There are only two northern white rhinos left alive in the world – and both are female. Image by MonikaP
In 1859, the English philosopher John Stuart Mill published the first of his two major works, On Liberty, which helped him become, as many agree, the most influential English-speaking philosopher of the 19th century. In that essay, Mill defined what came to be known as the harm principle. Stated briefly, it says:
The only purpose for which power can be rightfully exercised over any member of a civilised community, against his will, is to prevent harm to others.
Today we might baulk at Mill’s use of “civilised” and “his” in this sentence, yet the general principle quickly came to dominate all legal debates about crime and the justice system. Liberal democracies the world over enshrined – and largely still use – this idea to give individuals the freedom to generally do as they please. But this ignored a deeper problem — the definition of “harm” itself.
In 1999 the legal scholar Bernard Harcourt argued that the harm principle is faulty because it actually contains no way to adjudicate between competing claims of harm. That would require an accepted and fundamental definition of harm, which doesn’t exist. This has led to growing and irreconcilable culture clashes: both sides claim they are being harmed, and whoever happens to be in power gets to decide – and put into law – their own values.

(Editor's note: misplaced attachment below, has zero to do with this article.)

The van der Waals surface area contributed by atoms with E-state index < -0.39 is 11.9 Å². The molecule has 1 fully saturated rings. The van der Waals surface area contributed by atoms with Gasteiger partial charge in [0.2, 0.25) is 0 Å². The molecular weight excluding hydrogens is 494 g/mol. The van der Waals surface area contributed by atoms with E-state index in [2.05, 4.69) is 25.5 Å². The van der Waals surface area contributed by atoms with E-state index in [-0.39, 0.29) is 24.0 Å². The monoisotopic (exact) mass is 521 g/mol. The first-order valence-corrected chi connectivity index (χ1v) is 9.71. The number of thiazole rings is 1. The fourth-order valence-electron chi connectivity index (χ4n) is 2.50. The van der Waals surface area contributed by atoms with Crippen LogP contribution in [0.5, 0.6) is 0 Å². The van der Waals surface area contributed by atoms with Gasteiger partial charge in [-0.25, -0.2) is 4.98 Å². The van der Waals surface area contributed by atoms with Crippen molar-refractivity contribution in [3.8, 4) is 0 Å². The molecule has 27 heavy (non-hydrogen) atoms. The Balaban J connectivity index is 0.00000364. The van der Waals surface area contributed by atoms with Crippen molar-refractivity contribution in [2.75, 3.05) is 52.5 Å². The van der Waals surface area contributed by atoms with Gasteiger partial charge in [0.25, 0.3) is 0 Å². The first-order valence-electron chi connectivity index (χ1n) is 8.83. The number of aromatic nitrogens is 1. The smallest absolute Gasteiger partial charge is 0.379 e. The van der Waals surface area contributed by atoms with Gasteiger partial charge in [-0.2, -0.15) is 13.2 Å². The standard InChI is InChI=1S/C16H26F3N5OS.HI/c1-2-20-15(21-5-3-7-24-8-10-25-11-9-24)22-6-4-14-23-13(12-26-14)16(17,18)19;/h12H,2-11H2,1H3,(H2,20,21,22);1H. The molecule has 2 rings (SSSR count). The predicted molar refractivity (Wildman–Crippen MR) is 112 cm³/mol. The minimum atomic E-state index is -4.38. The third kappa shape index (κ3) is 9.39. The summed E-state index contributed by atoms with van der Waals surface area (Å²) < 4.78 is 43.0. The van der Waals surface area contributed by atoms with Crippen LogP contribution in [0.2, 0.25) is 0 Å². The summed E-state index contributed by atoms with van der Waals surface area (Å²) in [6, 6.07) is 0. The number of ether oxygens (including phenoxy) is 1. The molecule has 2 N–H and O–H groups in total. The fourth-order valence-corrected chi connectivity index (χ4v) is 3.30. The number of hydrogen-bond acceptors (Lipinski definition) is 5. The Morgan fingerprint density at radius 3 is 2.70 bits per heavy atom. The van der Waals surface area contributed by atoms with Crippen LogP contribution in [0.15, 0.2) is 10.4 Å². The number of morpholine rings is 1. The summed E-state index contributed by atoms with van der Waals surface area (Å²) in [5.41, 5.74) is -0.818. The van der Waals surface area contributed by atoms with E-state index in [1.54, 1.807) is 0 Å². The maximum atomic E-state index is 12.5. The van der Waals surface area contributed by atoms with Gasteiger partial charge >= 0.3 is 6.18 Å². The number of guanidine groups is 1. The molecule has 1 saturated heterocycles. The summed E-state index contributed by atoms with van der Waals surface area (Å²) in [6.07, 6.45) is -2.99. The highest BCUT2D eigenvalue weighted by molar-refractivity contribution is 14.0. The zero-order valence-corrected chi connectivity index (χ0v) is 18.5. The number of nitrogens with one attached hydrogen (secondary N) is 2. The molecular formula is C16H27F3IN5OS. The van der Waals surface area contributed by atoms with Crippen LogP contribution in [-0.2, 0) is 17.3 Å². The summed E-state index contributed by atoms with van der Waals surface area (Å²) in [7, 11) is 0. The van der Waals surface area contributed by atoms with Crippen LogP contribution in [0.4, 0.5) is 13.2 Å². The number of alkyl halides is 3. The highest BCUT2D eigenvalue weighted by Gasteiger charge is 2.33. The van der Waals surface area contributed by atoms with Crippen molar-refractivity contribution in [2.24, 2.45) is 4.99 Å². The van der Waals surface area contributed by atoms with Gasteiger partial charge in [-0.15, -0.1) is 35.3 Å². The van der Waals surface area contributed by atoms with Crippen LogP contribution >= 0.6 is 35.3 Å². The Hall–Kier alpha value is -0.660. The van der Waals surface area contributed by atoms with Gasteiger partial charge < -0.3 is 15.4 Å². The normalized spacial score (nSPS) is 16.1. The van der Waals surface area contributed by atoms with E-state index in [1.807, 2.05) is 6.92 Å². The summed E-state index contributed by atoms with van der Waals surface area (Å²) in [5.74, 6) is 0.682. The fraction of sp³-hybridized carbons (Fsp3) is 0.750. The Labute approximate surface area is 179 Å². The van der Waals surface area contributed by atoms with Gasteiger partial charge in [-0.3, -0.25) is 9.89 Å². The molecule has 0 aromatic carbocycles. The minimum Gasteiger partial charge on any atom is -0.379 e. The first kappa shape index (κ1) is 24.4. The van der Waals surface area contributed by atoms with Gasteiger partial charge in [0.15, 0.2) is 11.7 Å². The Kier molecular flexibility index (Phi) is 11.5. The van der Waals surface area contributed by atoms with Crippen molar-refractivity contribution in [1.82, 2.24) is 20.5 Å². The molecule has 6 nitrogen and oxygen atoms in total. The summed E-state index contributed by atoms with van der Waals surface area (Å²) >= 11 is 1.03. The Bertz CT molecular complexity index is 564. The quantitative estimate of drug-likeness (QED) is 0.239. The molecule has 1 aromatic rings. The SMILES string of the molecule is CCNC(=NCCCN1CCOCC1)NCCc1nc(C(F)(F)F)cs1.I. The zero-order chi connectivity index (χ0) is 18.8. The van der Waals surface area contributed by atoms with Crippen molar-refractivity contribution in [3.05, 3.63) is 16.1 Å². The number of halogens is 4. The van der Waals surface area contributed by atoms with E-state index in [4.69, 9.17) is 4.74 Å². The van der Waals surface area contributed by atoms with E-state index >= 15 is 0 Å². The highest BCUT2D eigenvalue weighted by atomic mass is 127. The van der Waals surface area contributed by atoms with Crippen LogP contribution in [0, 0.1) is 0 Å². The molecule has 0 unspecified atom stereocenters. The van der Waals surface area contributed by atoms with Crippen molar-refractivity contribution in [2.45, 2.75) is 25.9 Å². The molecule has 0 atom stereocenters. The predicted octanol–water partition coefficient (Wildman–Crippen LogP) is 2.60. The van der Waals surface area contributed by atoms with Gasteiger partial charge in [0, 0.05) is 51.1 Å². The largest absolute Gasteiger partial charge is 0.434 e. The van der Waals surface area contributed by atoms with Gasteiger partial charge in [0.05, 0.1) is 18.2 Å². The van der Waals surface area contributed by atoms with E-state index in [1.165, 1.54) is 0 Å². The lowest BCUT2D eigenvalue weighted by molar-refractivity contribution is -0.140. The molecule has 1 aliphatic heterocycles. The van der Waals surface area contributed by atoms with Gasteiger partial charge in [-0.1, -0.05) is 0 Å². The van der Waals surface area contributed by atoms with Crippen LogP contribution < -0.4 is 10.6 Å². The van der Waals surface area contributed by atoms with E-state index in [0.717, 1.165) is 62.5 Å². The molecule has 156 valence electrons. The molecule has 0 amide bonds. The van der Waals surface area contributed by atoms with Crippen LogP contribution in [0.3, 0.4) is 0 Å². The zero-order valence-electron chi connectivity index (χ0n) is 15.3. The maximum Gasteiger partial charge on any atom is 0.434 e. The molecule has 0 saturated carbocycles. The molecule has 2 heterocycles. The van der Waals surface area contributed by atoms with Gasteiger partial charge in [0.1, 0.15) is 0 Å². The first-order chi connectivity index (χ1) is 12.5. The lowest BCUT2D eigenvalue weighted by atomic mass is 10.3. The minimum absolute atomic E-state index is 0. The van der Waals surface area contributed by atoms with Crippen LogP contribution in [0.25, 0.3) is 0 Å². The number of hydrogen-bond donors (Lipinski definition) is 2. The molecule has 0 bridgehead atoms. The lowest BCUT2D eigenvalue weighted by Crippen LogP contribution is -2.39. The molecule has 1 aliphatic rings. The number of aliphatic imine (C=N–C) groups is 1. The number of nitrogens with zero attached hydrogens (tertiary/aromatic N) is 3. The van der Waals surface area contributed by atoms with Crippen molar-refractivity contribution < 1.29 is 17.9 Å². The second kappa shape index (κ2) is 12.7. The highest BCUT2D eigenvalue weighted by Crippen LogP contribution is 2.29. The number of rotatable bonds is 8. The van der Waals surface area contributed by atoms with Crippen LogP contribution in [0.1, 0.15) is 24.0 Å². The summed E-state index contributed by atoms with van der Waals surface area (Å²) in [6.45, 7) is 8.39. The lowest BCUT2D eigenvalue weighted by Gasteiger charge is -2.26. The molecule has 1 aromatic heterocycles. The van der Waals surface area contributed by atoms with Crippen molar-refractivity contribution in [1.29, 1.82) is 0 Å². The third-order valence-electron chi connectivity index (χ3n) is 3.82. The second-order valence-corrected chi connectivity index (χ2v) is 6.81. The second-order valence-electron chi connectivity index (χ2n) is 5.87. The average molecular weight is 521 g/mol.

Equally, the widespread destruction of the environment has taken place because human interests are overwhelmingly prioritised over environmental harms, which are not acknowledged in fundamental legal principles. Environmental protection laws allow for harm to the environment. For far too long, harm to “others” has only really considered humans.
In the recent BBC film Extinction: The Facts, Sir David Attenborough painfully examines just how critical this crisis has become. This surprisingly radical documentary shows just how significant an overhaul we need. For the survival of life on this planet, including the survival of humanity, it is vital that actions which threaten it be recognised as harmful, regulated and made criminal under law.
In a recent paper, philosopher Ed Gibney and I seek to rebuild the harm principle, so that the legal and criminal justice systems can better address competing harms, both between humans and towards the environment.
We draw on evolutionary principles to define harm as “that which makes the survival of life more fragile”. By “life”, we mean all living species, not just humans. And by “survival”, we mean the ability to flourish, not just the bare minimum of a tenuous existence. No actions ought to lead towards the extinction of life.
We argue that this principle should be used to empirically adjudicate between competing claims of harm. For example, humans should not be allowed to kill an entire species for use of their body parts, as has been the case with the Northern white rhinoceros.